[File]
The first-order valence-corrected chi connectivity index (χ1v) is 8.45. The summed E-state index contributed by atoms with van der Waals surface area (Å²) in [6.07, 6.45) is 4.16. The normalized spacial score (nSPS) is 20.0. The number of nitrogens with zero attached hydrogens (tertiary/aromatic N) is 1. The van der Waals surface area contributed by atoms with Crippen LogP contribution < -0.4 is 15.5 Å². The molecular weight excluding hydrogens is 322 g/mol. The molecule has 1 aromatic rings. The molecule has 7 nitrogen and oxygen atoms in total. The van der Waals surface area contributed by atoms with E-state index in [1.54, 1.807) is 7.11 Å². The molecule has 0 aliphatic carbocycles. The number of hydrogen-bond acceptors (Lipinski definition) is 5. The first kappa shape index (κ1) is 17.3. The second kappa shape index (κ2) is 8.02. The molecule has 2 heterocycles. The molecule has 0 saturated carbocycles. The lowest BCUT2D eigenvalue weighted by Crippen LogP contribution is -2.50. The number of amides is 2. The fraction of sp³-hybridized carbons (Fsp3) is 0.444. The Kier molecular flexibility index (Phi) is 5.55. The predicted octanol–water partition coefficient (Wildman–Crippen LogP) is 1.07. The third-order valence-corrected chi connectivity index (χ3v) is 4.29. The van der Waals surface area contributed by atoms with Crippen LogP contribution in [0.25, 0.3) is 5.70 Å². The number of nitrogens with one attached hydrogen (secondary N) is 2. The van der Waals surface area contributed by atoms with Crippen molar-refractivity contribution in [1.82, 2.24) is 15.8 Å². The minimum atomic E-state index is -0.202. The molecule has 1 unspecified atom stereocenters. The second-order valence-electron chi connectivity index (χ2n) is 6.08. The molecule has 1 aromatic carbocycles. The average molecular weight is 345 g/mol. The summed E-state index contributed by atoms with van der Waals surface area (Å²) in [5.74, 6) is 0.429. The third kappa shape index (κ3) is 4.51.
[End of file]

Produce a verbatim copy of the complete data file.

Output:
The first-order valence-corrected chi connectivity index (χ1v) is 8.45. The summed E-state index contributed by atoms with van der Waals surface area (Å²) in [6.07, 6.45) is 4.16. The normalized spacial score (nSPS) is 20.0. The number of nitrogens with zero attached hydrogens (tertiary/aromatic N) is 1. The van der Waals surface area contributed by atoms with Crippen LogP contribution < -0.4 is 15.5 Å². The molecular weight excluding hydrogens is 322 g/mol. The molecule has 1 aromatic rings. The molecule has 7 nitrogen and oxygen atoms in total. The van der Waals surface area contributed by atoms with E-state index in [1.54, 1.807) is 7.11 Å². The molecule has 0 aliphatic carbocycles. The number of hydrogen-bond acceptors (Lipinski definition) is 5. The first kappa shape index (κ1) is 17.3. The second kappa shape index (κ2) is 8.02. The molecule has 2 heterocycles. The molecule has 0 saturated carbocycles. The lowest BCUT2D eigenvalue weighted by Crippen LogP contribution is -2.50. The number of amides is 2. The fraction of sp³-hybridized carbons (Fsp3) is 0.444. The Kier molecular flexibility index (Phi) is 5.55. The predicted octanol–water partition coefficient (Wildman–Crippen LogP) is 1.07. The third-order valence-corrected chi connectivity index (χ3v) is 4.29. The van der Waals surface area contributed by atoms with Crippen LogP contribution in [0.25, 0.3) is 5.70 Å². The number of nitrogens with one attached hydrogen (secondary N) is 2. The van der Waals surface area contributed by atoms with Crippen molar-refractivity contribution in [1.82, 2.24) is 15.8 Å². The minimum atomic E-state index is -0.202. The molecule has 1 unspecified atom stereocenters. The second-order valence-electron chi connectivity index (χ2n) is 6.08. The molecule has 1 aromatic carbocycles. The average molecular weight is 345 g/mol. The summed E-state index contributed by atoms with van der Waals surface area (Å²) in [5.74, 6) is 0.429. The third kappa shape index (κ3) is 4.51.